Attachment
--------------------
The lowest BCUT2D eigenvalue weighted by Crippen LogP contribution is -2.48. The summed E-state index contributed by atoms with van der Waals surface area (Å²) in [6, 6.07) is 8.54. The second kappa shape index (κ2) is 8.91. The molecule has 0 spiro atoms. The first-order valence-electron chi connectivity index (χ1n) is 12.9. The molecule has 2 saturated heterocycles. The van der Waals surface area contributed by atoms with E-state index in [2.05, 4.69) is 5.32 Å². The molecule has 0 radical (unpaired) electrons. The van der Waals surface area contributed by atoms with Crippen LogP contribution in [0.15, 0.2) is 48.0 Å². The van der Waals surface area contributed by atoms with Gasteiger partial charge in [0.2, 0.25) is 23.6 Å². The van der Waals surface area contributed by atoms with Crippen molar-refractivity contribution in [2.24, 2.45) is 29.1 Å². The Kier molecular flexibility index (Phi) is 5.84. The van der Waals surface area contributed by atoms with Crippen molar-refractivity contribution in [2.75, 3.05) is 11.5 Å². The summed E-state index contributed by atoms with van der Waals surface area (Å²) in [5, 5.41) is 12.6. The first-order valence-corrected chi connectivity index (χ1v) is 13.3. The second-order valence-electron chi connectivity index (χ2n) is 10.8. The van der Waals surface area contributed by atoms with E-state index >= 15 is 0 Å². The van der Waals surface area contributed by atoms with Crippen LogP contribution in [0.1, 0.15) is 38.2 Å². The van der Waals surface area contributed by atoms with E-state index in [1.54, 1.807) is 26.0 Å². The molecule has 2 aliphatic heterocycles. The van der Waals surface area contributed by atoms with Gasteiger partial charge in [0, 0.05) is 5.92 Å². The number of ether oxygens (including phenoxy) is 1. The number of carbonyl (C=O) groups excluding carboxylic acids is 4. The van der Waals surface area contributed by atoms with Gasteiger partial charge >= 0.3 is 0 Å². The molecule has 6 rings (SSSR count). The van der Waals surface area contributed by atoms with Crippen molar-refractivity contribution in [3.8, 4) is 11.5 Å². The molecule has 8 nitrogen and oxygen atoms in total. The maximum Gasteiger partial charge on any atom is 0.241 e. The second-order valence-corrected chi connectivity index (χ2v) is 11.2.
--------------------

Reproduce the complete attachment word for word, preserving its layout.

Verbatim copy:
The lowest BCUT2D eigenvalue weighted by Crippen LogP contribution is -2.48. The summed E-state index contributed by atoms with van der Waals surface area (Å²) in [6, 6.07) is 8.54. The second kappa shape index (κ2) is 8.91. The molecule has 0 spiro atoms. The first-order valence-electron chi connectivity index (χ1n) is 12.9. The molecule has 2 saturated heterocycles. The van der Waals surface area contributed by atoms with E-state index in [2.05, 4.69) is 5.32 Å². The molecule has 0 radical (unpaired) electrons. The van der Waals surface area contributed by atoms with Crippen LogP contribution in [0.15, 0.2) is 48.0 Å². The van der Waals surface area contributed by atoms with Gasteiger partial charge in [0.2, 0.25) is 23.6 Å². The van der Waals surface area contributed by atoms with Crippen molar-refractivity contribution in [2.24, 2.45) is 29.1 Å². The Kier molecular flexibility index (Phi) is 5.84. The van der Waals surface area contributed by atoms with Crippen molar-refractivity contribution in [2.75, 3.05) is 11.5 Å². The summed E-state index contributed by atoms with van der Waals surface area (Å²) in [5, 5.41) is 12.6. The first-order valence-corrected chi connectivity index (χ1v) is 13.3. The second-order valence-electron chi connectivity index (χ2n) is 10.8. The van der Waals surface area contributed by atoms with E-state index >= 15 is 0 Å². The van der Waals surface area contributed by atoms with Crippen LogP contribution in [0.1, 0.15) is 38.2 Å². The van der Waals surface area contributed by atoms with E-state index in [1.54, 1.807) is 26.0 Å². The molecule has 2 aliphatic heterocycles. The van der Waals surface area contributed by atoms with Gasteiger partial charge in [0, 0.05) is 5.92 Å². The number of ether oxygens (including phenoxy) is 1. The number of carbonyl (C=O) groups excluding carboxylic acids is 4. The van der Waals surface area contributed by atoms with Gasteiger partial charge >= 0.3 is 0 Å². The molecule has 6 rings (SSSR count). The van der Waals surface area contributed by atoms with Crippen molar-refractivity contribution in [3.8, 4) is 11.5 Å². The molecule has 8 nitrogen and oxygen atoms in total. The maximum Gasteiger partial charge on any atom is 0.241 e. The second-order valence-corrected chi connectivity index (χ2v) is 11.2.